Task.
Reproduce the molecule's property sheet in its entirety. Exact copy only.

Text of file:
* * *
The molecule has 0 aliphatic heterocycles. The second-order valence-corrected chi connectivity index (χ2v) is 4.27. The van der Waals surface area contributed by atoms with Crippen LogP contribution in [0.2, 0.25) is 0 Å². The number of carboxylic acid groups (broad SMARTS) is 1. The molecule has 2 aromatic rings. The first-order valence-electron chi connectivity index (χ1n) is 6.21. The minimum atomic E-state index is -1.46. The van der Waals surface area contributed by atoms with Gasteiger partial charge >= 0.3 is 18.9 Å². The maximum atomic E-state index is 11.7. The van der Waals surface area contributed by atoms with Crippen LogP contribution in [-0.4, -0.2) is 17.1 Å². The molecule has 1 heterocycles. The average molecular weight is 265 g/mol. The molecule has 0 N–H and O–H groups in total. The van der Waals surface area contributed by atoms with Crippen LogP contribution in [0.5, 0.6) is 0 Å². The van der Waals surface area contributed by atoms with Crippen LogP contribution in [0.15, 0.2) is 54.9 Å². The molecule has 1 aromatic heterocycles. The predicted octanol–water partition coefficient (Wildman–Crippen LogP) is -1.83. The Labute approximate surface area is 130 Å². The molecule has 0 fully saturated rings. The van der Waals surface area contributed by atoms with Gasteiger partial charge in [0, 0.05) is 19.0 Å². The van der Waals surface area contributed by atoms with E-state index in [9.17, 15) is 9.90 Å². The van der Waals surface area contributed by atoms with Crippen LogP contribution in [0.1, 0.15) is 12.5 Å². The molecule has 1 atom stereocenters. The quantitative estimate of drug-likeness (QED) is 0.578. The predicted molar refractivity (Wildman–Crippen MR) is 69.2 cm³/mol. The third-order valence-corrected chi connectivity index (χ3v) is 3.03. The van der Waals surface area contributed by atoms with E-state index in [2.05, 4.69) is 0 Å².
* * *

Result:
The molecule has 0 aliphatic heterocycles. The second-order valence-corrected chi connectivity index (χ2v) is 4.27. The van der Waals surface area contributed by atoms with Crippen LogP contribution in [0.2, 0.25) is 0 Å². The number of carboxylic acid groups (broad SMARTS) is 1. The molecule has 2 aromatic rings. The first-order valence-electron chi connectivity index (χ1n) is 6.21. The minimum atomic E-state index is -1.46. The van der Waals surface area contributed by atoms with Gasteiger partial charge >= 0.3 is 18.9 Å². The maximum atomic E-state index is 11.7. The van der Waals surface area contributed by atoms with Crippen LogP contribution in [-0.4, -0.2) is 17.1 Å². The molecule has 1 heterocycles. The average molecular weight is 265 g/mol. The molecule has 0 N–H and O–H groups in total. The van der Waals surface area contributed by atoms with Crippen LogP contribution in [0.5, 0.6) is 0 Å². The van der Waals surface area contributed by atoms with Crippen LogP contribution in [0.15, 0.2) is 54.9 Å². The molecule has 1 aromatic heterocycles. The predicted octanol–water partition coefficient (Wildman–Crippen LogP) is -1.83. The Labute approximate surface area is 130 Å². The molecule has 0 fully saturated rings. The van der Waals surface area contributed by atoms with Gasteiger partial charge in [0, 0.05) is 19.0 Å². The van der Waals surface area contributed by atoms with E-state index in [9.17, 15) is 9.90 Å². The van der Waals surface area contributed by atoms with Crippen LogP contribution in [0.1, 0.15) is 12.5 Å². The molecule has 1 atom stereocenters. The quantitative estimate of drug-likeness (QED) is 0.578. The predicted molar refractivity (Wildman–Crippen MR) is 69.2 cm³/mol. The third-order valence-corrected chi connectivity index (χ3v) is 3.03. The van der Waals surface area contributed by atoms with E-state index in [2.05, 4.69) is 0 Å².